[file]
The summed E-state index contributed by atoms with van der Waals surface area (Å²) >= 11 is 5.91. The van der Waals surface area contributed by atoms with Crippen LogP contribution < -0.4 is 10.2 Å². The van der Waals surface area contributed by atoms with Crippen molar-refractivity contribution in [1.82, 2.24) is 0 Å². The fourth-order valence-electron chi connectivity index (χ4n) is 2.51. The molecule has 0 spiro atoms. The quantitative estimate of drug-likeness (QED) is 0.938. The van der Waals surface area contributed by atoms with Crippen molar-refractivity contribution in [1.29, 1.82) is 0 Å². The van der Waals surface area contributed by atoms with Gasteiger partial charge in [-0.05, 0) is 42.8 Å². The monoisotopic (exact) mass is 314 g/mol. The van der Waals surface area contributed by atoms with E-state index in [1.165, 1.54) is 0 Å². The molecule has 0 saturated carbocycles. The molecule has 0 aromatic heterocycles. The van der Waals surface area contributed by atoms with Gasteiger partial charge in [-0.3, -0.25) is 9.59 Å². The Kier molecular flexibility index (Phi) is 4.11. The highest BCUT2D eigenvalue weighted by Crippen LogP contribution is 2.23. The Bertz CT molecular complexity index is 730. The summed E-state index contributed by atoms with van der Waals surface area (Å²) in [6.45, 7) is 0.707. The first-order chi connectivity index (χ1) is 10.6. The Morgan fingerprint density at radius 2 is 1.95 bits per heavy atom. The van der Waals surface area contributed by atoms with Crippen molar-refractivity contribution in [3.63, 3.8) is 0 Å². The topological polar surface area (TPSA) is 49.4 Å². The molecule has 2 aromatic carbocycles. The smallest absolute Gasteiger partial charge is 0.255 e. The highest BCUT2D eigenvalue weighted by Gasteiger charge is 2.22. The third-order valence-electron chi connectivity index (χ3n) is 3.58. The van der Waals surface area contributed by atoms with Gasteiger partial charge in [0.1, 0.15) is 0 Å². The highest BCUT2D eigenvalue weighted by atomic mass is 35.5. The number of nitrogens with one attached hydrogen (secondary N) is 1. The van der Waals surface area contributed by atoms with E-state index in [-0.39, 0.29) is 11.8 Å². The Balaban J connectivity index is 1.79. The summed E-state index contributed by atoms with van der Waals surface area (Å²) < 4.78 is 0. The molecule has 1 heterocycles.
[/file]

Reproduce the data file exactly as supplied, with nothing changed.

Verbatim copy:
The summed E-state index contributed by atoms with van der Waals surface area (Å²) >= 11 is 5.91. The van der Waals surface area contributed by atoms with Crippen LogP contribution < -0.4 is 10.2 Å². The van der Waals surface area contributed by atoms with Crippen molar-refractivity contribution in [1.82, 2.24) is 0 Å². The fourth-order valence-electron chi connectivity index (χ4n) is 2.51. The molecule has 0 spiro atoms. The quantitative estimate of drug-likeness (QED) is 0.938. The van der Waals surface area contributed by atoms with Crippen molar-refractivity contribution in [1.29, 1.82) is 0 Å². The van der Waals surface area contributed by atoms with Gasteiger partial charge in [-0.05, 0) is 42.8 Å². The monoisotopic (exact) mass is 314 g/mol. The van der Waals surface area contributed by atoms with E-state index in [1.165, 1.54) is 0 Å². The molecule has 0 saturated carbocycles. The molecule has 0 aromatic heterocycles. The van der Waals surface area contributed by atoms with Gasteiger partial charge in [-0.3, -0.25) is 9.59 Å². The Kier molecular flexibility index (Phi) is 4.11. The highest BCUT2D eigenvalue weighted by Crippen LogP contribution is 2.23. The Bertz CT molecular complexity index is 730. The summed E-state index contributed by atoms with van der Waals surface area (Å²) in [6.45, 7) is 0.707. The first-order chi connectivity index (χ1) is 10.6. The Morgan fingerprint density at radius 2 is 1.95 bits per heavy atom. The van der Waals surface area contributed by atoms with Crippen molar-refractivity contribution in [3.63, 3.8) is 0 Å². The topological polar surface area (TPSA) is 49.4 Å². The molecule has 2 aromatic carbocycles. The smallest absolute Gasteiger partial charge is 0.255 e. The highest BCUT2D eigenvalue weighted by Gasteiger charge is 2.22. The third-order valence-electron chi connectivity index (χ3n) is 3.58. The van der Waals surface area contributed by atoms with Gasteiger partial charge in [0.1, 0.15) is 0 Å². The highest BCUT2D eigenvalue weighted by atomic mass is 35.5. The number of nitrogens with one attached hydrogen (secondary N) is 1. The van der Waals surface area contributed by atoms with E-state index in [-0.39, 0.29) is 11.8 Å². The Balaban J connectivity index is 1.79. The summed E-state index contributed by atoms with van der Waals surface area (Å²) < 4.78 is 0. The molecule has 1 heterocycles.